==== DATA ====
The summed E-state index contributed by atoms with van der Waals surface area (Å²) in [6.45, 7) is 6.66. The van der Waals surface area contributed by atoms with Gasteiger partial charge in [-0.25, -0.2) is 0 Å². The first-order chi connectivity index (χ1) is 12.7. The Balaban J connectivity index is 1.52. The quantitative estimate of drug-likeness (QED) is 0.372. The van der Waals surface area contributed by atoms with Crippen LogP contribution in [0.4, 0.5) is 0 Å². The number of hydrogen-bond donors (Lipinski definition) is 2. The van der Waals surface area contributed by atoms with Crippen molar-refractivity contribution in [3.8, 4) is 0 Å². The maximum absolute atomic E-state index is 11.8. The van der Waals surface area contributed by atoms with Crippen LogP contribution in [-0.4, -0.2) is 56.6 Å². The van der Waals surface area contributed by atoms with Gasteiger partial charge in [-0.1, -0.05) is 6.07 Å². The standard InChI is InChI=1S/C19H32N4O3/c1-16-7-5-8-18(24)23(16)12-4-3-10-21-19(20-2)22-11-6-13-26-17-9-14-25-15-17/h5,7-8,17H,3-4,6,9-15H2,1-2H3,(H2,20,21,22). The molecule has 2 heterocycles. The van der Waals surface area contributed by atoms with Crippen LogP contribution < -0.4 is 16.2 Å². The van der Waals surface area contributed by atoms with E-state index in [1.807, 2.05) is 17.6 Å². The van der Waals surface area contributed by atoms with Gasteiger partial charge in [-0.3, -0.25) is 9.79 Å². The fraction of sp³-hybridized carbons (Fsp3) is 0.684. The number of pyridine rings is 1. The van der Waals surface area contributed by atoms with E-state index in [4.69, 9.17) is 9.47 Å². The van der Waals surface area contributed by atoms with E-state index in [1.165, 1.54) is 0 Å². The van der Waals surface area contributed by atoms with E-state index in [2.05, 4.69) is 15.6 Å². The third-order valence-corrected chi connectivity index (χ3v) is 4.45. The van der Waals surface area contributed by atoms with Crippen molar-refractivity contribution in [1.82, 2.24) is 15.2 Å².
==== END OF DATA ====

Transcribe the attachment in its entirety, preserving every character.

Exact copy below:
The summed E-state index contributed by atoms with van der Waals surface area (Å²) in [6.45, 7) is 6.66. The van der Waals surface area contributed by atoms with Gasteiger partial charge in [-0.25, -0.2) is 0 Å². The first-order chi connectivity index (χ1) is 12.7. The Balaban J connectivity index is 1.52. The quantitative estimate of drug-likeness (QED) is 0.372. The van der Waals surface area contributed by atoms with Crippen LogP contribution in [0.4, 0.5) is 0 Å². The number of hydrogen-bond donors (Lipinski definition) is 2. The van der Waals surface area contributed by atoms with Crippen molar-refractivity contribution in [3.8, 4) is 0 Å². The maximum absolute atomic E-state index is 11.8. The van der Waals surface area contributed by atoms with Crippen LogP contribution in [-0.4, -0.2) is 56.6 Å². The van der Waals surface area contributed by atoms with Gasteiger partial charge in [-0.1, -0.05) is 6.07 Å². The standard InChI is InChI=1S/C19H32N4O3/c1-16-7-5-8-18(24)23(16)12-4-3-10-21-19(20-2)22-11-6-13-26-17-9-14-25-15-17/h5,7-8,17H,3-4,6,9-15H2,1-2H3,(H2,20,21,22). The molecule has 2 heterocycles. The van der Waals surface area contributed by atoms with Crippen LogP contribution < -0.4 is 16.2 Å². The van der Waals surface area contributed by atoms with E-state index in [1.807, 2.05) is 17.6 Å². The van der Waals surface area contributed by atoms with Gasteiger partial charge in [-0.3, -0.25) is 9.79 Å². The fraction of sp³-hybridized carbons (Fsp3) is 0.684. The number of pyridine rings is 1. The van der Waals surface area contributed by atoms with E-state index in [4.69, 9.17) is 9.47 Å². The van der Waals surface area contributed by atoms with E-state index in [1.165, 1.54) is 0 Å². The van der Waals surface area contributed by atoms with E-state index in [2.05, 4.69) is 15.6 Å². The third-order valence-corrected chi connectivity index (χ3v) is 4.45. The van der Waals surface area contributed by atoms with Crippen molar-refractivity contribution in [1.82, 2.24) is 15.2 Å².